PhD Workshop at Copenhagen Business School

Humanistic Approaches to Societal and Global Challenges – HYBRID


Course coordinator: Professor Christina Lubinski, Department of Business Humanities and Law, CBS

Associate professor Marta Gasparin, Department of Business Humanities and Law, CBS

Professor Dan Wadhwani, Department of Business Humanities and Law, CBS

Professor Mitchell Dean, Department of Business Humanities and Law, CBS

Associate professor Maribel Blasco, Department of Management, Society and Communication, CBS

Professor Silviya Svejenova, Department of Organization, CBS


The course discusses humanistic approaches to the study of societal and global challenges. It introduces PhD students to the emerging field of “Business Humanities” and provides them a space to discuss the potential and challenges of integrating social sciences and humanities in their projects. Business Humanities has a notable two-fold character. On the one hand, it defines a domain of knowledge concerning the major challenges facing humanity that affect both business and the wider society. On the other hand, it focuses on understanding the human capabilities to meet these challenges. Grounded in theories of organization studies, entrepreneurship scholarship, history, and political science, the course will discuss different theoretical perspectives that can broadly be summarized as humanistic approaches to the study of business and organizing.

The course focuses on developing students’ understanding of how the humanities and interdisciplinary social sciences address fundamental challenges to humanity. It sees business and forms of organizing as key to social transformation and explores which ethical and entrepreneurial capabilities help address these fundamental challenges. In that process, the course considers organizational actors as diverse as management teams, projects, formal organizations, start-ups, public institutions, crowds and different fluid and ephemeral forms of organizing for analysis.

Participants of the PhD course discuss the ongoing academic debates about theorizing at the intersection of social science and humanities (Zald, 1993, 1996; Ricoeur, 2016). They explore and contrast different disciplinary traditions with an interest in the human and questions of temporality (Wadhwani et al., 2018; Hernes, 2022), morality (Howard-Grenville and Spengler, 2022; Stjerne et al., 2022) and value (Boltanski and Thévenot, 2006; Dewey, 1939; Escobar, 2018). They learn how narratives and histories are brought into the present to actively shape actors’ understandings of themselves, their culture, meaning-making processes, and place in the world (Ricoeur, 2003, 2006; Wadhwani et al., 2018; Suddaby et al., forthcoming-a). Debating the strengths and weaknesses of humanistic theories and their potential contributions to the study of business and organizing may give inspiration to PhD students for their own project designs. In the idea paper (to be developed before the course starts) and the working paper (due after the end of the course) faculty members will develop and critique arguments with the students that are relevant to their projects.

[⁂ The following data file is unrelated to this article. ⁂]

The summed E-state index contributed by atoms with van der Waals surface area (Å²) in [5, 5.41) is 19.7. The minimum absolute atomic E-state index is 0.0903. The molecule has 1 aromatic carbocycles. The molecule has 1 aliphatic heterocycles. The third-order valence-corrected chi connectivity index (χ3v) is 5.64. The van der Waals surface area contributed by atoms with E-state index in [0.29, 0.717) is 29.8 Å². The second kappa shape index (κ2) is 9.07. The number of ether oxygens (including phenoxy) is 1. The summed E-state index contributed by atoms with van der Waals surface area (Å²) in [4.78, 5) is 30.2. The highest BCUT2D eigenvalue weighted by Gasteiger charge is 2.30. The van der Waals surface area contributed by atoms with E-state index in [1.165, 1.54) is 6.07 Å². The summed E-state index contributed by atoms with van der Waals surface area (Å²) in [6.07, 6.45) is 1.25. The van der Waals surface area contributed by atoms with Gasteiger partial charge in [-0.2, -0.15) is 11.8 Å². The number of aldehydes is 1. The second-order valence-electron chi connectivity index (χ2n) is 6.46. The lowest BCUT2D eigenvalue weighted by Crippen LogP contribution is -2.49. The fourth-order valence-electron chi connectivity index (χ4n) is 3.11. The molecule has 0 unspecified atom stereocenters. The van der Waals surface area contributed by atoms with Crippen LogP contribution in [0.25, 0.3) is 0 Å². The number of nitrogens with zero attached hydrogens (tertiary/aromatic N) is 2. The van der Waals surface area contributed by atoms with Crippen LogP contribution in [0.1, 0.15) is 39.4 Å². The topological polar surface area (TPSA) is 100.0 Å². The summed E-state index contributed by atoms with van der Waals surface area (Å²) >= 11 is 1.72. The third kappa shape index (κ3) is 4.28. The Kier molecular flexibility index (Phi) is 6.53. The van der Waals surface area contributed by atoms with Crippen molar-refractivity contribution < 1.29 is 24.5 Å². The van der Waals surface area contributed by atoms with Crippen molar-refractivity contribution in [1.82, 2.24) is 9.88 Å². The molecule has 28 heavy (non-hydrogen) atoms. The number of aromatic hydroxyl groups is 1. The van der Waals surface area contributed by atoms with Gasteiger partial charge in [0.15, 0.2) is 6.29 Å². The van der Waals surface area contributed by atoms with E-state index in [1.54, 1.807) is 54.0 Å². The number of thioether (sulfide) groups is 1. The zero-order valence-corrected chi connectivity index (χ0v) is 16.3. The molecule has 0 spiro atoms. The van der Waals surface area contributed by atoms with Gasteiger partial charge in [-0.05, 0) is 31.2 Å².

We invite PhD students with research projects that relate to the role of the human and humanistic thinking in business and organization, be it that these perspectives figure as an underlying dimension of the project design, are directly employed as theoretical approach, relate to the methods applied, or come up in the empirical data. Projects on entrepreneurship, social innovation, grand challenges, identity, narratives, work-life balance and human-based forms of organizing often pay implicit or explicit attention to humanistic theories and the course is designed to helps students be more assertive about their treatment of the business humanities and leverage the most recent scholarship on these issues.


PhD students only.

Participants will submit a paper idea (2 pages) before starting the course. They then develop the idea into a working paper (20 pages), using theory rooted in the business humanities, including those discussed in the course. Each student will be responsible for one “intervention” (critical reading and introduction of a text to the group). Assignment of texts to be determined on the first day.